I feel like one of the guys in Samuel Beckett’s play Waiting for Godot.  Every day they show up to meet with Godot.  Every day he doesn’t come.  He never does.  I’m beginning to think spring in Quebec is like Godot as while it’s officially been spring for a month, we’ve yet to see anything resembling spring.

I thought I’d share a few sketches I’ve done while waiting for a decent sketching day.  First, here are the last two sketches I did of the Nigeria exhibit at the Musee de la Civilisation.  Both were done in a Stillman & Birn Epsilon (5.5×8.5) sketchbook.

2013-04-17Nigeria

Lexington Gray in TWSBI mini. Watercolor pencils.

2013-04-21Nigeria

Lexington Gray in Noodler’s Creaper. Waterbrush with a few drops of Noodler’s Polar Brown in it.

This next sketch was my attempt to defy the elements.  I went out one morning because it was all the way up to 4C and it wasn’t windy.  As I sketched it got windy.  Then it started raining lightly.  I was driven from the street by hail and thought I was going to freeze to death (grin).  Done in a Stillman & Birn Zeta (5.5×8.5) sketchbook with a TWSBI mini filled with Noodler’s Lexington Gray.

2013-04-20StJeanSt

Lastly, I took my new Wahl-Eversharp Symphony 913 pen for a test drive.  This is an old 14k gold flex nib pen and while it’s old technology, the nib is wonderful.  I was playing with ‘quick-sketching’ some buildings.  That term is relative and as I’m a slow sketcher, what I mean by this is that I only spent about 20 minutes doing this sketch on S&B Epsilon paper.  Watercolors applied in my typical, inept fashion.  I’ve got to devote some time to learning watercolors.

2013-04-25RearRueStPaul

Book Review: Freehand Sketching: An Introduction

“While perspective is a handy device to construct imagined spaces, it is not useful, and possibly detrimental, to sketching existing environments.” — Paul Laseau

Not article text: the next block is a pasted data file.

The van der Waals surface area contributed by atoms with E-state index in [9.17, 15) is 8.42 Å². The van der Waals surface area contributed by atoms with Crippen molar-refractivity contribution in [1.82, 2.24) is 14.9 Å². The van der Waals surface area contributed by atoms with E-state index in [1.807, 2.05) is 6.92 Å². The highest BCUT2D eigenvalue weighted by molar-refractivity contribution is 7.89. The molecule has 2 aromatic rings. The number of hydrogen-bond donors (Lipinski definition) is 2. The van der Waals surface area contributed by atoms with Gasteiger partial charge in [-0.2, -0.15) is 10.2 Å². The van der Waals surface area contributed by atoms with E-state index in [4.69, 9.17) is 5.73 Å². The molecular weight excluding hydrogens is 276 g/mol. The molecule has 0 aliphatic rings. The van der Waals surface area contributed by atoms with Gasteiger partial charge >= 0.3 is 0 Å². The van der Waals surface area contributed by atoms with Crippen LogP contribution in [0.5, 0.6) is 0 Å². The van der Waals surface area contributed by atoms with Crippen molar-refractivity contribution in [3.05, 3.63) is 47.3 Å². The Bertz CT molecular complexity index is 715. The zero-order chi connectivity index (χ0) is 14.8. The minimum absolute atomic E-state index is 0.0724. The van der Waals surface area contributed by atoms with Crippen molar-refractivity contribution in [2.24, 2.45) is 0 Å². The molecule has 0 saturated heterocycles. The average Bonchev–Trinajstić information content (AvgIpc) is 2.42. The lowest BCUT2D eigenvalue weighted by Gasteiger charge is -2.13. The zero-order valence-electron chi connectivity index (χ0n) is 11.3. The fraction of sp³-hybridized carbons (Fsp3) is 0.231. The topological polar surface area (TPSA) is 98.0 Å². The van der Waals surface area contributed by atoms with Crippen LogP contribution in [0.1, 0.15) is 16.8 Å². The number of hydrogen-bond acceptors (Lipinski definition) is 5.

A while ago, in a Facebook group, Liz Steel posted the quote above.  To be completely honest I can’t remember what the thread was that it was in reference to but she said that Paul Laseau’s book, Freehand Sketching: An Introduction, was one of her favorites.

2013-04-24LaseauFreehandSketching

I listen closely when Liz speaks but in this case her words were overshadowed by the Paul Laseau quote.  Every book on drawing is filled with ‘explanations’ on how to do proper perspective, complete with mind-boggling graphics with lines going in all directions, vanishing points, etc.  I’ve often joked that I’m afraid to read a book on perspective for fear that I’ll get too confused to do my building sketches.

I’ve long felt the sentiment that Paul Laseau’s comment is true and, for myself, I never do all that perspective “stuff” beyond noticing where my “horizon line” (eye line) is when I do a sketch.  So, I just had to buy Freehand Sketching to see why Paul Laseau’s view was so different from the art world’s descriptions of structure drawing.

I did buy it and, if you’re a location sketcher, I highly recommend you put aside your traditional drawing books and read this one – a couple times.  You’ll be the better for it.  In a mere 112 pages, Laseau will first convince you that drawing ‘existing environments’ is different from making stuff up in a studio environment and he teaches, in simple terms, how to see and organize a scene than most modern approaches to drawing ever will.